Please use this identifier to cite or link to this item: http://arks.princeton.edu/ark:/88435/dsp01j098zb23z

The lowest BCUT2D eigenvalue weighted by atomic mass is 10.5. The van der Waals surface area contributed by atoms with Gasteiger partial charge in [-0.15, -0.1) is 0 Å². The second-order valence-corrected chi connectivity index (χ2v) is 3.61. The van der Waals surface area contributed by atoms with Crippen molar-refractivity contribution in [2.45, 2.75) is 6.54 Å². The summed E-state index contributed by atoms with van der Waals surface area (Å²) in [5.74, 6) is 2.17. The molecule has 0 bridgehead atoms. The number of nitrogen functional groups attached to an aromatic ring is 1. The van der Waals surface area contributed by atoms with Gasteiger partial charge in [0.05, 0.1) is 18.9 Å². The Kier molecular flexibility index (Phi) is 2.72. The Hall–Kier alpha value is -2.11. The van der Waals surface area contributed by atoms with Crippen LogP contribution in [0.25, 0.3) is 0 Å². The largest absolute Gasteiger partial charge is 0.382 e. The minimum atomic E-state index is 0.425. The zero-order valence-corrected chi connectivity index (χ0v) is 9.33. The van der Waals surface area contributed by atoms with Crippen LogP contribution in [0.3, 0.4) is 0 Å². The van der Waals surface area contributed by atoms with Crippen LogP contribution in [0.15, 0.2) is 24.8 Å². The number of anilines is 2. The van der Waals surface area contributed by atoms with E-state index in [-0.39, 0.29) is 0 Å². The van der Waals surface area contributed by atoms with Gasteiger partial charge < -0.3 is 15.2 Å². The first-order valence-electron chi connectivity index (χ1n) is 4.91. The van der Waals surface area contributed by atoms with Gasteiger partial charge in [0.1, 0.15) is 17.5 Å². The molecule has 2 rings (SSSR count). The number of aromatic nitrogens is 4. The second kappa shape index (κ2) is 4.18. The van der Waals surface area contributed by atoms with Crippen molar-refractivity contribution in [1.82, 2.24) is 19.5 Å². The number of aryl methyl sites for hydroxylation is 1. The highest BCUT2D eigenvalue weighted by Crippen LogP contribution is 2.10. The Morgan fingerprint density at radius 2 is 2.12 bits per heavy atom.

Title: Essays in Empirical Microeconomics Authors: Park, Yoon Soo Advisors: Farber, Henry S. Contributors: Economics Department Keywords: educationemployment protectionhealthjob tenureprivate tutoringreligion Subjects: Economics Issue Date: 2013 Publisher: Princeton, NJ : Princeton University Abstract: This collection of essays performs causal inference to questions of employment, health, and education using empirical strategies developed in modern empirical economics. Chapter 1 studies why the incidence of long-term employment relationships has been declining in the U.S. labor market. This chapter asserts that an employment protection, which is likely to be more favorable to workers who have spent longer period of time with their employers, can incentivize employers to refrain from employing such workers in order to avoid the regulation and hence can be a reason for the decline in long-term employment relationships. Using cross-state and over-time variation in the timing of the law adoption, this chapter finds that the employment protection accounts for about 40 percent of the observed decline in long-term employment relationships. Chapter 2 empirically tests whether religious participation can improve health conditions, which has been widely discussed in various fields of social science. Using repeals of regulations on secular activities on Sundays by state governments as an exogenous source of variation in religious participation, the chapter concludes that strong correlations between religious participation and health outcomes reported in previous studies are likely to have been driven by selectivity bias rather than reflecting a causal relationship. Chapter 3, which is collaborated with Changhui Kang, examines a causal effect of receiving private tutoring on academic performance of students. This chapter finds that the mean effect of private tutoring on test scores is at most modest, while the distributional effects are positive for students whose test scores are located at upper percentiles of test score distribution but statistically insignificant from zero for those at lower percentiles of the distribution. These results suggest that private tutoring is not an effective remedial educational measure for students left behind, although it seems to have a modest effect of facilitating learning processes of students in good standing. URI: http://arks.princeton.edu/ark:/88435/dsp01j098zb23z Alternate format: The Mudd Manuscript Library retains one bound copy of each dissertation. Search for these copies in the library's main catalog Type of Material: Academic dissertations (Ph.D.) Language: en Appears in Collections: Economics

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